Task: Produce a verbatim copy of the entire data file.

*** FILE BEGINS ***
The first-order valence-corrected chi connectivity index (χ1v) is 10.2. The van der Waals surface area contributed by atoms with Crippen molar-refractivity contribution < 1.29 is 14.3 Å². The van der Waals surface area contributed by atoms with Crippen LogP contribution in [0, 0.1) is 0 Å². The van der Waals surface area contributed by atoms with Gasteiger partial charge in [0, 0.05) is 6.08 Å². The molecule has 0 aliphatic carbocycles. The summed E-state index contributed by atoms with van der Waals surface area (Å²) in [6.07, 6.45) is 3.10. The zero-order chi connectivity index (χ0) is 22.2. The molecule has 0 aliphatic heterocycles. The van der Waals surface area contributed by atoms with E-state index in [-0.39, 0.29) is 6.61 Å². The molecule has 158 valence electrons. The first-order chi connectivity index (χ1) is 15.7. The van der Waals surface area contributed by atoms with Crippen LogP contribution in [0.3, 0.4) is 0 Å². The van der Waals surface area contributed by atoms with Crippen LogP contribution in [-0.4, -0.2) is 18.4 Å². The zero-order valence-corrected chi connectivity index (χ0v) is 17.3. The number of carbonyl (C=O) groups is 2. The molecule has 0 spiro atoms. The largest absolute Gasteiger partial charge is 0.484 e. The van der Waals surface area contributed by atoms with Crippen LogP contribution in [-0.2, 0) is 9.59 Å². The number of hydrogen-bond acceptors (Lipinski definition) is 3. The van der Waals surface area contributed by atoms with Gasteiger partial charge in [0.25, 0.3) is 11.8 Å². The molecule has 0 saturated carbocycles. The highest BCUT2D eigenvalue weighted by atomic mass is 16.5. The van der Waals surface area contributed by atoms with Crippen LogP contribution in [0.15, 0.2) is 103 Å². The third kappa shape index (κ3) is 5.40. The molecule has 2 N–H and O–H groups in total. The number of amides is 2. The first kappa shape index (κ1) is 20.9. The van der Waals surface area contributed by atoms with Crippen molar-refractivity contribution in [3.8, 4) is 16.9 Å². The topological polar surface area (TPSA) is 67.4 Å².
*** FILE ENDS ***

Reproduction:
The first-order valence-corrected chi connectivity index (χ1v) is 10.2. The van der Waals surface area contributed by atoms with Crippen molar-refractivity contribution < 1.29 is 14.3 Å². The van der Waals surface area contributed by atoms with Crippen LogP contribution in [0, 0.1) is 0 Å². The van der Waals surface area contributed by atoms with Gasteiger partial charge in [0, 0.05) is 6.08 Å². The molecule has 0 aliphatic carbocycles. The summed E-state index contributed by atoms with van der Waals surface area (Å²) in [6.07, 6.45) is 3.10. The zero-order chi connectivity index (χ0) is 22.2. The molecule has 0 aliphatic heterocycles. The van der Waals surface area contributed by atoms with E-state index in [-0.39, 0.29) is 6.61 Å². The molecule has 158 valence electrons. The first-order chi connectivity index (χ1) is 15.7. The van der Waals surface area contributed by atoms with Crippen LogP contribution in [0.3, 0.4) is 0 Å². The van der Waals surface area contributed by atoms with Crippen LogP contribution in [-0.4, -0.2) is 18.4 Å². The zero-order valence-corrected chi connectivity index (χ0v) is 17.3. The number of carbonyl (C=O) groups is 2. The molecule has 0 spiro atoms. The largest absolute Gasteiger partial charge is 0.484 e. The van der Waals surface area contributed by atoms with Crippen LogP contribution in [-0.2, 0) is 9.59 Å². The number of hydrogen-bond acceptors (Lipinski definition) is 3. The van der Waals surface area contributed by atoms with Gasteiger partial charge in [0.25, 0.3) is 11.8 Å². The molecule has 0 saturated carbocycles. The highest BCUT2D eigenvalue weighted by atomic mass is 16.5. The van der Waals surface area contributed by atoms with Crippen LogP contribution in [0.15, 0.2) is 103 Å². The third kappa shape index (κ3) is 5.40. The molecule has 2 N–H and O–H groups in total. The number of amides is 2. The first kappa shape index (κ1) is 20.9. The van der Waals surface area contributed by atoms with Crippen molar-refractivity contribution in [3.8, 4) is 16.9 Å². The topological polar surface area (TPSA) is 67.4 Å².